The trial contained testimony by numerous technical and damages experts, as well as people who invented the technology at issue in the case. The first day of arguments featured testimony by Phil Schiller, Apple's head of marketing. Other witnesses who have testified for Apple include Greg Christie, an Apple engineer who invented the slide-to-unlock iPhone feature; Thomas Deniau, a France-based Apple engineer who helped develop the company's quick link technology; and Justin Denison, chief strategy officer of Samsung Telecommunications America. Denison's testimony came via a deposition video.
The crux of Apple's case came with two expert witnesses, John Hauser, the Kirin professor of marketing at the MIT Sloan School of Management; and Christopher Vellturo, an economist and principal at consultancy Quantitative Economic Solutions, Hauser conducted a conjoint study q card case iphone 5 that determined Apple's patented features made Samsung's devices more appealing, while Vellturo determined the amount of damages Apple should be due for Samsung's infringement: $2.191 billion, Samsung, which launched its defense April 11 after Apple rested its case, called several Google engineers to the stand to testify about the early days of Android and technology they created before Apple received its patents, Hiroshi Lockheimer, Google vice president of engineering for Android, said his company never copied iPhone features for Android, Other Google Android engineers, Bjorn Bringert and Dianne Hackborn, also testified about features of the operating system..
High-ranking Samsung executives, including former Samsung Telecommunications America CEO Dale Sohn and STA Chief Marketing Officer Todd Pendleton, also took the stand during the monthlong trial. The two executives testified about Samsung's marketing push for the Galaxy S2 and other devices, saying a shift in the Korean company's sales and marketing efforts -- not copying Apple -- boosted its position in the smartphone market. The latter half of the trial largely featured experts hired by Samsung to dispute the validity of Apple's patents and to argue that Samsung didn't infringe. David Reibstein, chaired professor of marketing at the University of Pennsylvania's Wharton School of Business, refuted Apple expert Hauser's testimony from earlier in the trial. Judith Chevalier, a professor of economics and finance at the Yale University School of Management who was hired by Samsung, said her analysis determined that a reasonable royalty for Samsung's assumed infringement would be $1.75 per device, or $38.4 million overall. Apple had argued it deserved $40 per device for infringement as well as lost profits for a total of $2.191 billion.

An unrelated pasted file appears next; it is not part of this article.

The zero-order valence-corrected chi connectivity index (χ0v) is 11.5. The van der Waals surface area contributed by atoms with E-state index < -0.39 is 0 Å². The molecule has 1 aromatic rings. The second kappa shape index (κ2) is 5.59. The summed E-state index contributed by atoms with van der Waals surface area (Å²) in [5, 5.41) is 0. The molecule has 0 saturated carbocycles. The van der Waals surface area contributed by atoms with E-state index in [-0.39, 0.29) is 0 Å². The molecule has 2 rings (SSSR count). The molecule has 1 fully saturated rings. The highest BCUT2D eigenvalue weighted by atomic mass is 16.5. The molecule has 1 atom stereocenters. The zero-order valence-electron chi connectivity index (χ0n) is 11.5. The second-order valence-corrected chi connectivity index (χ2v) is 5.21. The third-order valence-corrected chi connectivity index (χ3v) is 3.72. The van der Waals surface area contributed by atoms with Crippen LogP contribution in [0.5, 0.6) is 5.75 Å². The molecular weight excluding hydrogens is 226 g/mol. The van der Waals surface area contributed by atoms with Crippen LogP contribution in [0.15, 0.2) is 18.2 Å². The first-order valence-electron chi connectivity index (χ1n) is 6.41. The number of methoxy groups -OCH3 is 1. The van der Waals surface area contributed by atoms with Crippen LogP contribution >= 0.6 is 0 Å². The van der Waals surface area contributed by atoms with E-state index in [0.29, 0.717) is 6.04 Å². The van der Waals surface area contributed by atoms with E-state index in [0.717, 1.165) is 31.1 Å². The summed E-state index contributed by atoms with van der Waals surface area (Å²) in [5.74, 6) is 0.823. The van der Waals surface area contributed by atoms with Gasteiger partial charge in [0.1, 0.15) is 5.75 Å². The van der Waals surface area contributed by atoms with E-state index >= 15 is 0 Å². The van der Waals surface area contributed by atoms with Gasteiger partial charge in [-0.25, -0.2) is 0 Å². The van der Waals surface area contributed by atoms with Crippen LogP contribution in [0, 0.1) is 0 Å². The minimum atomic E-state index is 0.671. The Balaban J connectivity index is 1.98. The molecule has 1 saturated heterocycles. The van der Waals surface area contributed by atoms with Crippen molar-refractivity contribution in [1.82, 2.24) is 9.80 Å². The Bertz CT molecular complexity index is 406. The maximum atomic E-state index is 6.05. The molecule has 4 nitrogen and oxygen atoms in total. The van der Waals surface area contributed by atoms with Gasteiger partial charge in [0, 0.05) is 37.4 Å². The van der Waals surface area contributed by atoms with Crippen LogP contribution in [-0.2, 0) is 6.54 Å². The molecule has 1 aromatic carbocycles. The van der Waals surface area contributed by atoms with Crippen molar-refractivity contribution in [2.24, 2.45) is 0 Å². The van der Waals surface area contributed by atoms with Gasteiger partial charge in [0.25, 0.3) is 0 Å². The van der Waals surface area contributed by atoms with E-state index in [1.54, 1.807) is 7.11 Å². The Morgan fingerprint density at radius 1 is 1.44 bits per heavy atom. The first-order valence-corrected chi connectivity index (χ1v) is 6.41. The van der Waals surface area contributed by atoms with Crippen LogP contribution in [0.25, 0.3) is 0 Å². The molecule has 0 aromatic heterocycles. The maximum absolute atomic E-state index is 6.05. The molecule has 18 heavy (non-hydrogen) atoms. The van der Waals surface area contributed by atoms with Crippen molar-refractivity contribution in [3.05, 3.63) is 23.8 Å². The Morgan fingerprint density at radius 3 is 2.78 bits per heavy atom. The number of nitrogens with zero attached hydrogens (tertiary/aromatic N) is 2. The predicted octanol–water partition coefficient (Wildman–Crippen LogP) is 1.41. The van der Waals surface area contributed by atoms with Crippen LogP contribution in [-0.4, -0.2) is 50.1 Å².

After presenting its defense, Samsung on April 21 launched its own infringement suit against Apple, Dan Schonfeld, a professor of computer science at the University of Illinois at q card case iphone 5 Chicago, testified that Apple infringed the '239 patent in its iPhone through the use of FaceTime and a feature for attaching video to messages and mail, And Ken Parulski, another expert who was part of the Kodak team that developed the world's first color digital camera, testified that Apple infringed another Samsung patent for organizing video and photos in folders..